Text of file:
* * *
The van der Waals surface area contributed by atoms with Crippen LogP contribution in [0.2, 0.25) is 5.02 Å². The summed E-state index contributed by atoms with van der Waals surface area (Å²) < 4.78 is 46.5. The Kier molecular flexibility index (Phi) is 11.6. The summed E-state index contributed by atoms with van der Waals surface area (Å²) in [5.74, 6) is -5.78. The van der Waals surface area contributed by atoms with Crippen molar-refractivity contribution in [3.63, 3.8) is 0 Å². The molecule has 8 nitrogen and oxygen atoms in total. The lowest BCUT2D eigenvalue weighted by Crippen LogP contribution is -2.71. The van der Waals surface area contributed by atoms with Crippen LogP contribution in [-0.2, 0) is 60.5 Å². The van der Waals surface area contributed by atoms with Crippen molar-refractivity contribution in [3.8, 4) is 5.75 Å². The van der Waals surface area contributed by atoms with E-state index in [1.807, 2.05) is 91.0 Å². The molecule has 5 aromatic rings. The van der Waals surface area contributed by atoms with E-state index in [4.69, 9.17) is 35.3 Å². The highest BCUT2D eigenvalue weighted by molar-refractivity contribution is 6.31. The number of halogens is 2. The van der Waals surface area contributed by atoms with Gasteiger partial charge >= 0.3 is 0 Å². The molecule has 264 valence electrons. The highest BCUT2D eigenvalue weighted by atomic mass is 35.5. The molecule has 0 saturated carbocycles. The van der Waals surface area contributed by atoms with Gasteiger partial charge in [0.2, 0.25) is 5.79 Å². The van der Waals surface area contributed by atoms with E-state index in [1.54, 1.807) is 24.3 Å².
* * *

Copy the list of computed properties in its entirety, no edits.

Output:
The van der Waals surface area contributed by atoms with Crippen LogP contribution in [0.2, 0.25) is 5.02 Å². The summed E-state index contributed by atoms with van der Waals surface area (Å²) < 4.78 is 46.5. The Kier molecular flexibility index (Phi) is 11.6. The summed E-state index contributed by atoms with van der Waals surface area (Å²) in [5.74, 6) is -5.78. The van der Waals surface area contributed by atoms with Crippen molar-refractivity contribution in [3.63, 3.8) is 0 Å². The molecule has 8 nitrogen and oxygen atoms in total. The lowest BCUT2D eigenvalue weighted by Crippen LogP contribution is -2.71. The van der Waals surface area contributed by atoms with Crippen LogP contribution in [-0.2, 0) is 60.5 Å². The van der Waals surface area contributed by atoms with Crippen molar-refractivity contribution in [3.8, 4) is 5.75 Å². The van der Waals surface area contributed by atoms with E-state index in [1.807, 2.05) is 91.0 Å². The molecule has 5 aromatic rings. The van der Waals surface area contributed by atoms with E-state index in [4.69, 9.17) is 35.3 Å². The highest BCUT2D eigenvalue weighted by molar-refractivity contribution is 6.31. The number of halogens is 2. The van der Waals surface area contributed by atoms with Gasteiger partial charge >= 0.3 is 0 Å². The molecule has 264 valence electrons. The highest BCUT2D eigenvalue weighted by atomic mass is 35.5. The molecule has 0 saturated carbocycles. The van der Waals surface area contributed by atoms with Gasteiger partial charge in [0.2, 0.25) is 5.79 Å². The van der Waals surface area contributed by atoms with E-state index in [1.54, 1.807) is 24.3 Å².